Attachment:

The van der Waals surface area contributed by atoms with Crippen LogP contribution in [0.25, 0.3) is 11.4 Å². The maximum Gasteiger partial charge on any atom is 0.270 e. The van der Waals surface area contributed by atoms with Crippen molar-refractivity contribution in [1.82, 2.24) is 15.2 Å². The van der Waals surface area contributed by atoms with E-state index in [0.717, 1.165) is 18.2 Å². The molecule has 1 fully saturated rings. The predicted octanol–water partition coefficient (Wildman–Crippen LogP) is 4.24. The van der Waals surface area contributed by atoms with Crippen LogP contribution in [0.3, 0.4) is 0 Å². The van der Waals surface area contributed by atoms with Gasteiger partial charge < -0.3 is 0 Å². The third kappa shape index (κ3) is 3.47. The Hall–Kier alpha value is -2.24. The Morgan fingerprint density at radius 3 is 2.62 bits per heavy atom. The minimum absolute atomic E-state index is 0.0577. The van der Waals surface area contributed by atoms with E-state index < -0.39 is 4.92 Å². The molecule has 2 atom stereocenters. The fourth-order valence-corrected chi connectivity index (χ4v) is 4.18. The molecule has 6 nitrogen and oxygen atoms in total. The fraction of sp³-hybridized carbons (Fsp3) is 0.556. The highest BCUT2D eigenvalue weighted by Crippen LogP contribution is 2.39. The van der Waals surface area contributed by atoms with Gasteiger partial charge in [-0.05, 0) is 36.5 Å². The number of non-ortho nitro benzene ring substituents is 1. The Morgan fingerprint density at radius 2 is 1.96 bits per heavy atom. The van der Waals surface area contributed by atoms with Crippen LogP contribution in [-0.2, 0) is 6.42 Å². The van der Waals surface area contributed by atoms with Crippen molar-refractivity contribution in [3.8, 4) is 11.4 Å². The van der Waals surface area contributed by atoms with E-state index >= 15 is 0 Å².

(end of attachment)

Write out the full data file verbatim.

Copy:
The van der Waals surface area contributed by atoms with Crippen LogP contribution in [0.25, 0.3) is 11.4 Å². The maximum Gasteiger partial charge on any atom is 0.270 e. The van der Waals surface area contributed by atoms with Crippen molar-refractivity contribution in [1.82, 2.24) is 15.2 Å². The van der Waals surface area contributed by atoms with E-state index in [0.717, 1.165) is 18.2 Å². The molecule has 1 fully saturated rings. The predicted octanol–water partition coefficient (Wildman–Crippen LogP) is 4.24. The van der Waals surface area contributed by atoms with Crippen LogP contribution in [0.3, 0.4) is 0 Å². The van der Waals surface area contributed by atoms with Gasteiger partial charge < -0.3 is 0 Å². The third kappa shape index (κ3) is 3.47. The Hall–Kier alpha value is -2.24. The Morgan fingerprint density at radius 3 is 2.62 bits per heavy atom. The minimum absolute atomic E-state index is 0.0577. The van der Waals surface area contributed by atoms with E-state index < -0.39 is 4.92 Å². The molecule has 2 atom stereocenters. The fourth-order valence-corrected chi connectivity index (χ4v) is 4.18. The molecule has 6 nitrogen and oxygen atoms in total. The fraction of sp³-hybridized carbons (Fsp3) is 0.556. The highest BCUT2D eigenvalue weighted by Crippen LogP contribution is 2.39. The van der Waals surface area contributed by atoms with Gasteiger partial charge in [-0.05, 0) is 36.5 Å². The number of non-ortho nitro benzene ring substituents is 1. The Morgan fingerprint density at radius 2 is 1.96 bits per heavy atom. The van der Waals surface area contributed by atoms with Crippen LogP contribution in [-0.2, 0) is 6.42 Å². The van der Waals surface area contributed by atoms with Crippen molar-refractivity contribution in [3.8, 4) is 11.4 Å². The van der Waals surface area contributed by atoms with E-state index >= 15 is 0 Å².